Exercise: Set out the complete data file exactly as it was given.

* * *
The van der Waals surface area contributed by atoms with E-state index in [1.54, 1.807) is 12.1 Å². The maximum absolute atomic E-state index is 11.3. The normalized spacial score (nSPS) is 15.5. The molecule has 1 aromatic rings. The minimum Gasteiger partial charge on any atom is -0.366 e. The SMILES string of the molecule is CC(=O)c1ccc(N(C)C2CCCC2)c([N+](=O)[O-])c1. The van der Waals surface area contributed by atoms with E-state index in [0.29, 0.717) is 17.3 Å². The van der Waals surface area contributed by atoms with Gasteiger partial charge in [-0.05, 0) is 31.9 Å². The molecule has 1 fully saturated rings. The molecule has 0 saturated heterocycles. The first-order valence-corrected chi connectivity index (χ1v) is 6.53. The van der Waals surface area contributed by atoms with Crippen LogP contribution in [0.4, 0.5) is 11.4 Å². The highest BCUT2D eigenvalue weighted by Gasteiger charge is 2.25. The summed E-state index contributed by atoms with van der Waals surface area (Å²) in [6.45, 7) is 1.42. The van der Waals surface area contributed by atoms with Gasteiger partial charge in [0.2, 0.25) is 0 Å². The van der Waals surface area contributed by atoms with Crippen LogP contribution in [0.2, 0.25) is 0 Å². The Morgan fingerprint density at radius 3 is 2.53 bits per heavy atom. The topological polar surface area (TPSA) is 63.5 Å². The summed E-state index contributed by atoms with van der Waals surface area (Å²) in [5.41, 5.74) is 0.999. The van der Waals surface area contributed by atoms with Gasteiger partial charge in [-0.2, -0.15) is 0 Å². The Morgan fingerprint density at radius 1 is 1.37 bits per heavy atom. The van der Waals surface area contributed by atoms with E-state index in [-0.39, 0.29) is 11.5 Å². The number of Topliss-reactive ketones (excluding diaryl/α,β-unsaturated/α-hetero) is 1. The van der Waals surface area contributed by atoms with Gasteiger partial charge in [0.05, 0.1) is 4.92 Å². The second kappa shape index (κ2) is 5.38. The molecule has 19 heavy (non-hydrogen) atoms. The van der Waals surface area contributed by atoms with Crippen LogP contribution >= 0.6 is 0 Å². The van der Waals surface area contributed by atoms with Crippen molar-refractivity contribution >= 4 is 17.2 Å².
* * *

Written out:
The van der Waals surface area contributed by atoms with E-state index in [1.54, 1.807) is 12.1 Å². The maximum absolute atomic E-state index is 11.3. The normalized spacial score (nSPS) is 15.5. The molecule has 1 aromatic rings. The minimum Gasteiger partial charge on any atom is -0.366 e. The SMILES string of the molecule is CC(=O)c1ccc(N(C)C2CCCC2)c([N+](=O)[O-])c1. The van der Waals surface area contributed by atoms with E-state index in [0.29, 0.717) is 17.3 Å². The van der Waals surface area contributed by atoms with Gasteiger partial charge in [-0.05, 0) is 31.9 Å². The molecule has 1 fully saturated rings. The molecule has 0 saturated heterocycles. The first-order valence-corrected chi connectivity index (χ1v) is 6.53. The van der Waals surface area contributed by atoms with Crippen LogP contribution in [0.4, 0.5) is 11.4 Å². The highest BCUT2D eigenvalue weighted by Gasteiger charge is 2.25. The summed E-state index contributed by atoms with van der Waals surface area (Å²) in [6.45, 7) is 1.42. The van der Waals surface area contributed by atoms with Gasteiger partial charge in [0.2, 0.25) is 0 Å². The van der Waals surface area contributed by atoms with Crippen LogP contribution in [0.2, 0.25) is 0 Å². The Morgan fingerprint density at radius 3 is 2.53 bits per heavy atom. The topological polar surface area (TPSA) is 63.5 Å². The summed E-state index contributed by atoms with van der Waals surface area (Å²) in [5.41, 5.74) is 0.999. The van der Waals surface area contributed by atoms with Gasteiger partial charge in [-0.2, -0.15) is 0 Å². The Morgan fingerprint density at radius 1 is 1.37 bits per heavy atom. The van der Waals surface area contributed by atoms with E-state index in [-0.39, 0.29) is 11.5 Å². The number of Topliss-reactive ketones (excluding diaryl/α,β-unsaturated/α-hetero) is 1. The van der Waals surface area contributed by atoms with Gasteiger partial charge in [0.05, 0.1) is 4.92 Å². The second kappa shape index (κ2) is 5.38. The molecule has 19 heavy (non-hydrogen) atoms. The van der Waals surface area contributed by atoms with Crippen LogP contribution >= 0.6 is 0 Å². The van der Waals surface area contributed by atoms with Crippen molar-refractivity contribution >= 4 is 17.2 Å².